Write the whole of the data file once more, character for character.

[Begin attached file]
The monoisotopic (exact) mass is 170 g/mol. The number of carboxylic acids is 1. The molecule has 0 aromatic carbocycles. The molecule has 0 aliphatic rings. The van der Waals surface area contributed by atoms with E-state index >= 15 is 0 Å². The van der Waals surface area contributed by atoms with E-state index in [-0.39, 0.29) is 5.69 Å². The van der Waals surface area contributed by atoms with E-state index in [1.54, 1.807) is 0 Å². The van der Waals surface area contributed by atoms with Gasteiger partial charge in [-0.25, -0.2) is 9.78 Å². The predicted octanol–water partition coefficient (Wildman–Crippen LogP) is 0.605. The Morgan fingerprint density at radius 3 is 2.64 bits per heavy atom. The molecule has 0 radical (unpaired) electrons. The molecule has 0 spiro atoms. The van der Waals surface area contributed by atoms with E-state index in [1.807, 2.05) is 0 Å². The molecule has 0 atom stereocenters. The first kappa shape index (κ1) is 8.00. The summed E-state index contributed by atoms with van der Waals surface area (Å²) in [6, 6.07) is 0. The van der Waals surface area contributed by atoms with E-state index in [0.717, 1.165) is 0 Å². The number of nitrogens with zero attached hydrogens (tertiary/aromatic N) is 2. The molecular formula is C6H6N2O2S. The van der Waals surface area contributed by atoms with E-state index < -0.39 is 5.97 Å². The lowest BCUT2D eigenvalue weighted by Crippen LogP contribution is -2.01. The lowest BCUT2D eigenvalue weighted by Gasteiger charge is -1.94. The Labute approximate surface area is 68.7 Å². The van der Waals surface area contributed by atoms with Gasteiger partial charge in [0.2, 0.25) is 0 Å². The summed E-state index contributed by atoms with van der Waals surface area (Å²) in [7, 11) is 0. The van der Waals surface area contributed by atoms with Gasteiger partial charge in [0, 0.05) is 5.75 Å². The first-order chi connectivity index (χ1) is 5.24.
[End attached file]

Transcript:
The monoisotopic (exact) mass is 170 g/mol. The number of carboxylic acids is 1. The molecule has 0 aromatic carbocycles. The molecule has 0 aliphatic rings. The van der Waals surface area contributed by atoms with E-state index >= 15 is 0 Å². The van der Waals surface area contributed by atoms with E-state index in [-0.39, 0.29) is 5.69 Å². The van der Waals surface area contributed by atoms with E-state index in [1.54, 1.807) is 0 Å². The van der Waals surface area contributed by atoms with Gasteiger partial charge in [-0.25, -0.2) is 9.78 Å². The predicted octanol–water partition coefficient (Wildman–Crippen LogP) is 0.605. The Morgan fingerprint density at radius 3 is 2.64 bits per heavy atom. The molecule has 0 radical (unpaired) electrons. The molecule has 0 spiro atoms. The van der Waals surface area contributed by atoms with E-state index in [1.807, 2.05) is 0 Å². The molecule has 0 atom stereocenters. The first kappa shape index (κ1) is 8.00. The summed E-state index contributed by atoms with van der Waals surface area (Å²) in [6, 6.07) is 0. The van der Waals surface area contributed by atoms with E-state index in [0.717, 1.165) is 0 Å². The number of nitrogens with zero attached hydrogens (tertiary/aromatic N) is 2. The molecular formula is C6H6N2O2S. The van der Waals surface area contributed by atoms with E-state index < -0.39 is 5.97 Å². The lowest BCUT2D eigenvalue weighted by Crippen LogP contribution is -2.01. The lowest BCUT2D eigenvalue weighted by Gasteiger charge is -1.94. The Labute approximate surface area is 68.7 Å². The van der Waals surface area contributed by atoms with Gasteiger partial charge in [0.2, 0.25) is 0 Å². The summed E-state index contributed by atoms with van der Waals surface area (Å²) in [7, 11) is 0. The van der Waals surface area contributed by atoms with Gasteiger partial charge in [0, 0.05) is 5.75 Å². The first-order chi connectivity index (χ1) is 5.24.